One of the most popular movies this summer was a little documentary about a big subject. “Super Size Me” follows the (mis)adventures of a thirtysomething named Morgan Spurlock, who ate nothing but selections from the McDonald’s fast food menu for an entire month. What Spurlock gains from this experiment is, of course, a lot of weight. But more importantly, “Super Size Me” goes behind the famous Golden Arches to discuss a bigger issue — why so many Americans (more than 60 percent) are obese or overweight. When, as the film reports, the most commonly eaten vegetable in America is french fries and one in every three children born in the year 2000 will develop diabetes in their lifetime, it’s clear that something’s wrong.
The movie’s title comes from the nutritionally harmful trend of super-sizing food portions…more cheese, bigger hamburger patties, and seemingly bottomless 64-ounce soft drinks are commonplace these days. And, believe it or not, super-sizing extends well beyond the world of dining out.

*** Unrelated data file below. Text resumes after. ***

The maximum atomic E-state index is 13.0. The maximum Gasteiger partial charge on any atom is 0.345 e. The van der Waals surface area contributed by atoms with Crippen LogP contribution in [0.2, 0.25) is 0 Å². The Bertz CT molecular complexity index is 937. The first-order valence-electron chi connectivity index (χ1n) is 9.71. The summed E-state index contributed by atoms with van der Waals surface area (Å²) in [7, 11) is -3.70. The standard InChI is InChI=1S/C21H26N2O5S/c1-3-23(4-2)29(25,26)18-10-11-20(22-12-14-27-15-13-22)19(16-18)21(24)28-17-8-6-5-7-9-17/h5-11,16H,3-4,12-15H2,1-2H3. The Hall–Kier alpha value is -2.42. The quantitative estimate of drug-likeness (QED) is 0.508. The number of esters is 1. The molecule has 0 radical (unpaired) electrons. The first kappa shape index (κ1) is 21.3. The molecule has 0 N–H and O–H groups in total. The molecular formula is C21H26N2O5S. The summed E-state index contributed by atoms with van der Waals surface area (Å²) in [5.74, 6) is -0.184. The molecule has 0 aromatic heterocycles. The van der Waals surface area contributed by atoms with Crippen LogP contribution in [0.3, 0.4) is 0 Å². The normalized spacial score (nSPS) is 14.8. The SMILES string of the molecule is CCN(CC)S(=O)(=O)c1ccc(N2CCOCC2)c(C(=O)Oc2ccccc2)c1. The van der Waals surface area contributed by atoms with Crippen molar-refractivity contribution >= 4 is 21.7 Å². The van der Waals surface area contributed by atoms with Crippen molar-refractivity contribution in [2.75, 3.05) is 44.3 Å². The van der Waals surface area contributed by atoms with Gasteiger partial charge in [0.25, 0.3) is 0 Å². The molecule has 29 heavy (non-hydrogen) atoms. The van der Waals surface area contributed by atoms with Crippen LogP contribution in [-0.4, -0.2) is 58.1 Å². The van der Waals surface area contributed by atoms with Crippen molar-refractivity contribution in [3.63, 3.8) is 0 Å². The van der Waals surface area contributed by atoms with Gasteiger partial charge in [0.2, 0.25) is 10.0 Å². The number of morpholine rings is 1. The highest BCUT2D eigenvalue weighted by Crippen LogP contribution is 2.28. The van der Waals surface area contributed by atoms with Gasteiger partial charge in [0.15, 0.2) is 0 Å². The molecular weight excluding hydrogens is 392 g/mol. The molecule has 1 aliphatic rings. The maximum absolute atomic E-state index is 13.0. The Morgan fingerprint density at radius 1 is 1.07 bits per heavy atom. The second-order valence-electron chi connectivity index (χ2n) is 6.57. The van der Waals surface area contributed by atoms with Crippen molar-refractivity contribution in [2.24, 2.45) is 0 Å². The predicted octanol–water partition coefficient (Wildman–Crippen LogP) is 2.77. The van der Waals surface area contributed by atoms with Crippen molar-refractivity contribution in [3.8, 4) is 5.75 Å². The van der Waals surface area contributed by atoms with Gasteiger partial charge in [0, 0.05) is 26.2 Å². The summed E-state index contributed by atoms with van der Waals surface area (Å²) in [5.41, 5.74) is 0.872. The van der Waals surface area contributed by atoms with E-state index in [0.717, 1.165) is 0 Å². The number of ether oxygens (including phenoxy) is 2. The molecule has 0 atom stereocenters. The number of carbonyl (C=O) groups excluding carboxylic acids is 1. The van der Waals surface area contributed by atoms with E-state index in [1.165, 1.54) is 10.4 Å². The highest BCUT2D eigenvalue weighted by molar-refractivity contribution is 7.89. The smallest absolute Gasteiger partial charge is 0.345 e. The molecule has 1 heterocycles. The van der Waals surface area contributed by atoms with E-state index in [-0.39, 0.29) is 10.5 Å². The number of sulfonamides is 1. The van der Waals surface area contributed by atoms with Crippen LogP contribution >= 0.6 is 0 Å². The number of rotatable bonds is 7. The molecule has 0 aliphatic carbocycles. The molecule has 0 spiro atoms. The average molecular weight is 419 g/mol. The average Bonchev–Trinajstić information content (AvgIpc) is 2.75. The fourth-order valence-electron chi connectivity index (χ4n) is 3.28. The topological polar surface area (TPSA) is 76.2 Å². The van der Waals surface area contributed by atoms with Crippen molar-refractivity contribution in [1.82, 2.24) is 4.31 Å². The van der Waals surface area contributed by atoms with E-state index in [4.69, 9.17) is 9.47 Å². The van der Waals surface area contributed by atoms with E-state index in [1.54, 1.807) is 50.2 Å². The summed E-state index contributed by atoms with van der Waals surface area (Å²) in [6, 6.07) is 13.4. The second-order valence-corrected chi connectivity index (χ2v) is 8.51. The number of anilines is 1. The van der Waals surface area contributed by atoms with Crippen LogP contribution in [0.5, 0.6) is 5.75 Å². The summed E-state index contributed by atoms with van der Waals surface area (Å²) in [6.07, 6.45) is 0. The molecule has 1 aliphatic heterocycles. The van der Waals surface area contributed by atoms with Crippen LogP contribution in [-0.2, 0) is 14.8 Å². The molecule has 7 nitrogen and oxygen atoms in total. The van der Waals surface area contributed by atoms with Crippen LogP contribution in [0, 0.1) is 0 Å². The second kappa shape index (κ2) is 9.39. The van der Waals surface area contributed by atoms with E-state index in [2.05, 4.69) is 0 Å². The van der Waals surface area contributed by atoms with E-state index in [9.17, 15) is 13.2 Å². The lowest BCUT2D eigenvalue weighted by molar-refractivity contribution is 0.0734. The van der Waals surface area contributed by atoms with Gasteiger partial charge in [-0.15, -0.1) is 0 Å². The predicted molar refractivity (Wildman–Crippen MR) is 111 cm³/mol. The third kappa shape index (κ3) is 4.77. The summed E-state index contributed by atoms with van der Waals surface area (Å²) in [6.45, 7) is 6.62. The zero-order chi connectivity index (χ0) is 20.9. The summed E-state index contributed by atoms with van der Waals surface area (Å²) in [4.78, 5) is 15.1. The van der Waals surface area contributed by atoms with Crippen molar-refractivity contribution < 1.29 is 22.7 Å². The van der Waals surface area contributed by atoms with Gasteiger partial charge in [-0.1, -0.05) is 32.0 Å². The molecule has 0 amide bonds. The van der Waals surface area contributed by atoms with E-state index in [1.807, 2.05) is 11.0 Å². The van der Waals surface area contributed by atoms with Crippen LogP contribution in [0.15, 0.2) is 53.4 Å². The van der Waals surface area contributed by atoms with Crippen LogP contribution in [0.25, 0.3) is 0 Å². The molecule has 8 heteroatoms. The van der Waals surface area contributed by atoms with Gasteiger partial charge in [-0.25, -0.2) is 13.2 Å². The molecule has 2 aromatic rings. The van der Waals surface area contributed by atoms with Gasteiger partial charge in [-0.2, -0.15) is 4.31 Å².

You might notice that not only have car and airplane seats gotten bigger, but so have clothing sizes: in 1966, the measurements for a woman’s size 10, in inches, were 31-24-33. In 1972, they were 32.5-25-34.5. Today, they’re 36.5-28-38.5.
Meanwhile, chances are your clients are getting bigger. Obesity can have quite an impact on a person’s mobility, and many of the devices you provide are steadily getting bigger, heavier and wider.
A Big Impact
These days, nearly every major mobility manufacturer has a bariatrics division. Some companies like Gendron, Inc., Wheelchairs of Kansas, and ConvaQuip even specialize in this increasingly vital niche.
Just how crucial is the need for so many products dedicated to clients weighing upwards of 350 lbs? John Lescher, group product manager of personal care, beds and bariatrics for Invacare Corp., says weight standards within the mobility industry have clearly changed. “Years ago, the standard was around 200 or 250 lbs.,” says Lescher. “Right now, the standard capacity is more like 300 lbs.”